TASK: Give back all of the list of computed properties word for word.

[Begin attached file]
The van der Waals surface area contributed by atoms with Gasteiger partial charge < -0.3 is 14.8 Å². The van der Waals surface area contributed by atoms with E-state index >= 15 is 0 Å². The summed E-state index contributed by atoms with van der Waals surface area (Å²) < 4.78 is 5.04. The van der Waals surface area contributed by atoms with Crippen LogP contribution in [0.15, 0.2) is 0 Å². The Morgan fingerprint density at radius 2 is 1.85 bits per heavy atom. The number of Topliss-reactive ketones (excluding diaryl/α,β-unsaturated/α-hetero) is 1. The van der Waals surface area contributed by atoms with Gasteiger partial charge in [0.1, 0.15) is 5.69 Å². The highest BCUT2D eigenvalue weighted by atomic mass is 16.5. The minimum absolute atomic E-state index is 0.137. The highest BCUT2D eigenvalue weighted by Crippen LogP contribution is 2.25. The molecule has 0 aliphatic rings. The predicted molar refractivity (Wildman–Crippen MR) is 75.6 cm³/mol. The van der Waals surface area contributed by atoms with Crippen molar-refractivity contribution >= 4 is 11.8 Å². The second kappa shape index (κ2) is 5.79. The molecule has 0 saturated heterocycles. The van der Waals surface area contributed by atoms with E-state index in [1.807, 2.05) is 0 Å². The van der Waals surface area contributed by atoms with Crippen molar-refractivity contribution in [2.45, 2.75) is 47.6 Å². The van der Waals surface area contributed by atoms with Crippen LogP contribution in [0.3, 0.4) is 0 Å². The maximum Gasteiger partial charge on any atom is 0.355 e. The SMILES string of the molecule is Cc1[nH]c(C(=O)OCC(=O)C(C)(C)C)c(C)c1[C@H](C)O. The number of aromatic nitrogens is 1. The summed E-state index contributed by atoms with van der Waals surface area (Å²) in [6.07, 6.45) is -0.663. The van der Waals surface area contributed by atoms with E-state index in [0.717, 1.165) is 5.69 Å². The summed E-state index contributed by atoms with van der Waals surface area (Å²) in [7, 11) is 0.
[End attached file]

The van der Waals surface area contributed by atoms with Gasteiger partial charge < -0.3 is 14.8 Å². The van der Waals surface area contributed by atoms with E-state index >= 15 is 0 Å². The summed E-state index contributed by atoms with van der Waals surface area (Å²) < 4.78 is 5.04. The van der Waals surface area contributed by atoms with Crippen LogP contribution in [0.15, 0.2) is 0 Å². The Morgan fingerprint density at radius 2 is 1.85 bits per heavy atom. The number of Topliss-reactive ketones (excluding diaryl/α,β-unsaturated/α-hetero) is 1. The van der Waals surface area contributed by atoms with Gasteiger partial charge in [0.1, 0.15) is 5.69 Å². The highest BCUT2D eigenvalue weighted by atomic mass is 16.5. The minimum absolute atomic E-state index is 0.137. The highest BCUT2D eigenvalue weighted by Crippen LogP contribution is 2.25. The molecule has 0 aliphatic rings. The predicted molar refractivity (Wildman–Crippen MR) is 75.6 cm³/mol. The van der Waals surface area contributed by atoms with Crippen molar-refractivity contribution >= 4 is 11.8 Å². The second kappa shape index (κ2) is 5.79. The molecule has 0 saturated heterocycles. The van der Waals surface area contributed by atoms with E-state index in [1.807, 2.05) is 0 Å². The van der Waals surface area contributed by atoms with Crippen molar-refractivity contribution in [2.45, 2.75) is 47.6 Å². The van der Waals surface area contributed by atoms with Crippen LogP contribution in [0.3, 0.4) is 0 Å². The maximum Gasteiger partial charge on any atom is 0.355 e. The SMILES string of the molecule is Cc1[nH]c(C(=O)OCC(=O)C(C)(C)C)c(C)c1[C@H](C)O. The number of aromatic nitrogens is 1. The summed E-state index contributed by atoms with van der Waals surface area (Å²) in [6.07, 6.45) is -0.663. The van der Waals surface area contributed by atoms with E-state index in [0.717, 1.165) is 5.69 Å². The summed E-state index contributed by atoms with van der Waals surface area (Å²) in [7, 11) is 0.